For veterans of the data center world, it’s easy to presume the vernacular of our industry is understood by the rest of our organization — but that’s not always the case.
From CapEx to virtual machines, we’ve explained some common terms used in the world of the hybrid cloud:
Capital expense, also known as CapEx, is the money an organization spends on purchasing, maintaining, or upgrading its assets, such as property, tools, equipment, and similar items. In short, these are significant, long-term expenses.
In the context of the hybrid cloud, a CapEx approach to data center infrastructure is when an organization is responsible for everything from data center design to obtaining real estate and equipment to maintaining and operating the infrastructure full time, which can all be costly and labor intensive.
Sometimes referred to as “colo,” colocation is a multi-tenant data center in a physical location that offers space, power, cooling, security, connectivity, on-site expert technicians, and more to help organizations achieve and maintain the highest levels of application performance.
Containers are lightweight infrastructure components that easily enable deployment of applications by decoupling infrastructure dependencies from the application. They enable a microservice application architecture and can load substantially faster to improve the user experience on any infrastructure.
The Connectivity Suite is designed to provide immediate, reliable internet access and cost-effective, resilient connectivity, without the hassle of negotiating with multiple carriers or dedicating internal resources to install and manage routers. This service features a number of options to best connect organizations, whether they’re regionally or globally separated.
Data latency is the time it takes for data to be transmitted from its source to its end destination. Low-latency connections are critical as consumers demand almost instantaneous data delivery.
Data center strategy
A data center strategy is the plan an organization has in place to manage their data. This can include cloud solutions, colocation, and on-premise, or hybrid.
Disaster recovery is the plan an organization has in place to recover data, protect infrastructure, and otherwise maintain the business in the case of a disaster, whether natural or human-caused. It is one of the reasons companies continue to move from private data centers and cloud solutions to colocation.
Edge computing is when computing is done at or near the data source to reduce latency and increase bandwidth.
IoT — also known as the Internet of Things — is all around us. It refers to the seemingly countless objects around us with the ability to connect to the internet as well as collect and share data, from your mobile phone to your smartwatch to your car.
Infrastructure Agnosticism is a philosophy, held by Evoque and Foghorn, that states attempting to shoehorn an application onto an infrastructure not appropriate for it is counterproductive. What matters is focusing on the performance, user experiences, flexibility, security, and scalability requirements, as well as the predictable economics that must be served.
Interconnectivity refers to the ability to securely move and exchange data through options such as internet connectivity, secure point-to-point connections, cloud connectivity, cross connects, and more.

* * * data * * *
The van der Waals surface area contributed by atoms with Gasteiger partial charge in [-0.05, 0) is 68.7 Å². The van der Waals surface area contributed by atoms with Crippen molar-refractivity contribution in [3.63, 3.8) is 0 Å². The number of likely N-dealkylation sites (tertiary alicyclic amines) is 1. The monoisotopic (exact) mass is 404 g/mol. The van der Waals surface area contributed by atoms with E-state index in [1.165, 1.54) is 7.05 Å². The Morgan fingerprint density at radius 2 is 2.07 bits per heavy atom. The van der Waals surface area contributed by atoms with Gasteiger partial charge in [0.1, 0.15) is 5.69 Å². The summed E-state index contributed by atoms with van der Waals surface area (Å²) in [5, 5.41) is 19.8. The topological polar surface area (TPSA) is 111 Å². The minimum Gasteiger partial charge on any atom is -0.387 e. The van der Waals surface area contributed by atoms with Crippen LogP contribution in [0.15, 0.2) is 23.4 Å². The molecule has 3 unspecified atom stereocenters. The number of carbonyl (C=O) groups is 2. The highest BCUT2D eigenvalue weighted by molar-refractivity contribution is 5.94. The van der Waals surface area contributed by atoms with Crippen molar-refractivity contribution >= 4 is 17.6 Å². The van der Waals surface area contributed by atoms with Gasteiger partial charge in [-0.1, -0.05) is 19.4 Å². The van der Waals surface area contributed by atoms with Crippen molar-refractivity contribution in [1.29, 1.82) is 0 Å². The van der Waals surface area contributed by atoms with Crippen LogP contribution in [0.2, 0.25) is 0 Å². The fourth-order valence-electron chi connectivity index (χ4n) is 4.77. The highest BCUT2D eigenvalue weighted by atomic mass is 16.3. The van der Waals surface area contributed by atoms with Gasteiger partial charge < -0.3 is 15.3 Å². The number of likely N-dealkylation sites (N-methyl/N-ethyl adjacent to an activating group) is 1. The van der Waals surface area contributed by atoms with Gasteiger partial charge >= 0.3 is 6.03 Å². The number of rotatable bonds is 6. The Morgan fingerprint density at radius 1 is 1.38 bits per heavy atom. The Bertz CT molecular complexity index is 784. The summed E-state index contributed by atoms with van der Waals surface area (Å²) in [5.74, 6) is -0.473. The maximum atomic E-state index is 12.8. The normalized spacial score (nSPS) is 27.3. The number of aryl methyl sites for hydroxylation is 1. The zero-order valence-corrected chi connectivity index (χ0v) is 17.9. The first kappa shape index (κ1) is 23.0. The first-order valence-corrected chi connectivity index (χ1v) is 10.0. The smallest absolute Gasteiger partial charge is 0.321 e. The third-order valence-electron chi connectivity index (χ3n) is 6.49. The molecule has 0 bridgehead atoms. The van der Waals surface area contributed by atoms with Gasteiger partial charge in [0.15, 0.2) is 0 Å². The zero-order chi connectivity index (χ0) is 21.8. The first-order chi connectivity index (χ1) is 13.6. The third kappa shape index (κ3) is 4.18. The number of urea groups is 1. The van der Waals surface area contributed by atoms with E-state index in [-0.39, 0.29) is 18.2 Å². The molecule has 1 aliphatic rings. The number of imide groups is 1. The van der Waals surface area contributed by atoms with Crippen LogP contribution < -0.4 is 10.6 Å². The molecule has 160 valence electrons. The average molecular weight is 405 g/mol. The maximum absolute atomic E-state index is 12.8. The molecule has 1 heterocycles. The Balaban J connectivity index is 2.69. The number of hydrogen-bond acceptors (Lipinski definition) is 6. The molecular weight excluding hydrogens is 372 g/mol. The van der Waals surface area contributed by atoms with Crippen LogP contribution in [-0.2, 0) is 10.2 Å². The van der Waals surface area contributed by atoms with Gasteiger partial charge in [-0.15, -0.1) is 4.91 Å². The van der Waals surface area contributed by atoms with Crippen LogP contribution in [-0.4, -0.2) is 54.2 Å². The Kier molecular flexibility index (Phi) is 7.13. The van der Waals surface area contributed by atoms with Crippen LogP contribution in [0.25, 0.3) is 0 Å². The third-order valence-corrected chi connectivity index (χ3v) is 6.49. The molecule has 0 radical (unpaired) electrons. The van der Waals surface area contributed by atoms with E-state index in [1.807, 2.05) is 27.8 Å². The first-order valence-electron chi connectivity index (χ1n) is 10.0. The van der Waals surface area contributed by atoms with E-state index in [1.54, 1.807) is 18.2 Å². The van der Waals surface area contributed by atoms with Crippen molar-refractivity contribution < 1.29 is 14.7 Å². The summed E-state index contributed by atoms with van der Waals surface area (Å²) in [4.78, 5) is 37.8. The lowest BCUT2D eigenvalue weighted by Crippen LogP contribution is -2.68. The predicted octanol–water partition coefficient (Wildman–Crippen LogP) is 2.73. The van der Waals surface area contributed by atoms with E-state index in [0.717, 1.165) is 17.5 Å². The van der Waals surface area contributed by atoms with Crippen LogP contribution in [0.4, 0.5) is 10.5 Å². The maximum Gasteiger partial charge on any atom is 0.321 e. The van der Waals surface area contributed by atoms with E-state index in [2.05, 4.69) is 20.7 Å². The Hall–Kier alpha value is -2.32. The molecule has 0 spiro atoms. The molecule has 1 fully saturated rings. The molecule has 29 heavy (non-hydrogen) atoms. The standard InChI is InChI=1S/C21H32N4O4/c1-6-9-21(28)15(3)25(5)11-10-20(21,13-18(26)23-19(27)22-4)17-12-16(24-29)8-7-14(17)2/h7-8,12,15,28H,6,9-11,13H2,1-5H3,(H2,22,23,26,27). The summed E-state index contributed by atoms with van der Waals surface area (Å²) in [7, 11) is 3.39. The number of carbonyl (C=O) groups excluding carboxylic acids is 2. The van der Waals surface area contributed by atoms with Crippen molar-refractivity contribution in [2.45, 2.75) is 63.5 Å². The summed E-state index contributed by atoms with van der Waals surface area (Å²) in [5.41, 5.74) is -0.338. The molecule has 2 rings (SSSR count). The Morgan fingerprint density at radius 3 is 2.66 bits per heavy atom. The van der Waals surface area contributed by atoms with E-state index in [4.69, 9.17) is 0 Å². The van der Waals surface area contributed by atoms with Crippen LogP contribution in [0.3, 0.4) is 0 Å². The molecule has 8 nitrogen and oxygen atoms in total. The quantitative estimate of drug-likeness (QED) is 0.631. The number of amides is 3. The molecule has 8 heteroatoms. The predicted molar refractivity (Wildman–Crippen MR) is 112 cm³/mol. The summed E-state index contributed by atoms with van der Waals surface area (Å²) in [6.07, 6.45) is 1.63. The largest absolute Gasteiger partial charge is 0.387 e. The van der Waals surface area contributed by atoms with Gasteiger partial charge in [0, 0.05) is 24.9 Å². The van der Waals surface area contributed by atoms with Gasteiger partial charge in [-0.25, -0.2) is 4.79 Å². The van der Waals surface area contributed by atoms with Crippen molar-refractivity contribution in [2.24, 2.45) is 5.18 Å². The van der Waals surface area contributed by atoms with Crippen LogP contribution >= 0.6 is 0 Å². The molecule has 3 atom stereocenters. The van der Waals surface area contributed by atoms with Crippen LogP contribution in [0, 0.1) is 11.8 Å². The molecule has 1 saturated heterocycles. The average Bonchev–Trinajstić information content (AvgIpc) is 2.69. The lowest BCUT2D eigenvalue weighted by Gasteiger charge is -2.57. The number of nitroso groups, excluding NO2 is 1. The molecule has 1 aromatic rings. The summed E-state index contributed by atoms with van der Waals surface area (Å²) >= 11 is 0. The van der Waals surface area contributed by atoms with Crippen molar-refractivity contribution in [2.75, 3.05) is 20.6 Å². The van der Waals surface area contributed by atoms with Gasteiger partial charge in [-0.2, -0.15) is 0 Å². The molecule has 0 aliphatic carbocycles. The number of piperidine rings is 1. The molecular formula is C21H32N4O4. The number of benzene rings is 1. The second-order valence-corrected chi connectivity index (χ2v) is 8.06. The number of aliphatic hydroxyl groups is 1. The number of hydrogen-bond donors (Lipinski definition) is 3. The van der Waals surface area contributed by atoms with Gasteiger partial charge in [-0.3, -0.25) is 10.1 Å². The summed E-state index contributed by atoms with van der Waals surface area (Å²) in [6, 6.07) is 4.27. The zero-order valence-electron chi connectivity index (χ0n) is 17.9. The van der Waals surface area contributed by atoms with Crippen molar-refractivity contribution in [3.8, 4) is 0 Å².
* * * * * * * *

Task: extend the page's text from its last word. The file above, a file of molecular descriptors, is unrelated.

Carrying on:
Kubernetes — also known as K8s — is a container orchestration system. K8s abstract the application from the infrastructure making them lightweight and portable. Auto scaling and auto healing using this open-source solution has unleashed new application agility.
A multi-cloud strategy involves saving and using data in different clouds, such as private and public clouds. A multicloud strategy gives organizations more control over their workloads, backups, and budgets, creating a more customizable approach to data management and delivery.
Multi-Generational Infrastructure™ — also known as MGI™ — allows organizations to optimize their workload deployment across the widest range of options, including on-premises, colocation, and edge data centers, as well as cloud and multi-cloud hybrid configurations. Evoque’s SpendAgility capability allows users to shift applications and IT spend from the cloud and to the cloud during their colocation contract.
Operational expense, or OpEx, is the counterpart to CapEx. These expenses are the day-to-day operational costs associated with a product, business, or system.
Within the hybrid cloud, an OpEx data center strategy refers to a company outsourcing their data center infrastructure and management to drastically reduce the time, resources, and requirements associated with the data center.
Private cloud solutions feature an infrastructure and network that are dedicated to a single organization, providing more control over the environment, which is often preferred by high compliance industries.
Public cloud solutions are available to anyone via the public internet. These options are secure, affordable, easily scalable, and reliable, however they offer little customization.
Remote Hands is a service offered by many colocation solution providers in which on-site personnel are deployed to complete tasks, address potential issues, respond to tickets, and more, allowing organizations to save time and money.
A virtual machines, or VM, is a codified virtual computer that features its own virtual hardware, operating system, and networking.
Ready To Learn More?
The Evoque advantage means creating a seamless combination of colocation, interconnection, and cloud expertise to reduce costs and liberate workloads for your business.
Learn how Evoque is helping application and infrastructure innovators move their organizations forward — and how we can do the same for you.